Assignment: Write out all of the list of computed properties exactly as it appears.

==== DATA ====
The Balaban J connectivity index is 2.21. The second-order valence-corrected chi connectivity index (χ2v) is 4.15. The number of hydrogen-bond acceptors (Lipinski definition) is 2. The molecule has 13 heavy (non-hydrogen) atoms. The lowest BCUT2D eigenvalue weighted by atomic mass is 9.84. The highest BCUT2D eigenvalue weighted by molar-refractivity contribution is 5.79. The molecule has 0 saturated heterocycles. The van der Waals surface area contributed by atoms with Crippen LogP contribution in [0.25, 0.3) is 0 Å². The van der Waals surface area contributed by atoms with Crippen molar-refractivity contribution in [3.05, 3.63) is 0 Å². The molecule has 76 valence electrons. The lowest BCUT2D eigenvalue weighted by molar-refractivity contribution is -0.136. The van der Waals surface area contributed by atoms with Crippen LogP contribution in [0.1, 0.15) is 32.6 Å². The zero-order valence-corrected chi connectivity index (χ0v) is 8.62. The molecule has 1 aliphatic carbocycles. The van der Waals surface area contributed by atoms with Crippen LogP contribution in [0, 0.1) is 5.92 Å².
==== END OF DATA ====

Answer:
The Balaban J connectivity index is 2.21. The second-order valence-corrected chi connectivity index (χ2v) is 4.15. The number of hydrogen-bond acceptors (Lipinski definition) is 2. The molecule has 13 heavy (non-hydrogen) atoms. The lowest BCUT2D eigenvalue weighted by atomic mass is 9.84. The highest BCUT2D eigenvalue weighted by molar-refractivity contribution is 5.79. The molecule has 0 saturated heterocycles. The van der Waals surface area contributed by atoms with Crippen LogP contribution in [0.25, 0.3) is 0 Å². The van der Waals surface area contributed by atoms with Crippen molar-refractivity contribution in [3.05, 3.63) is 0 Å². The molecule has 76 valence electrons. The lowest BCUT2D eigenvalue weighted by molar-refractivity contribution is -0.136. The van der Waals surface area contributed by atoms with Crippen LogP contribution in [0.1, 0.15) is 32.6 Å². The zero-order valence-corrected chi connectivity index (χ0v) is 8.62. The molecule has 1 aliphatic carbocycles. The van der Waals surface area contributed by atoms with Crippen LogP contribution in [0, 0.1) is 5.92 Å².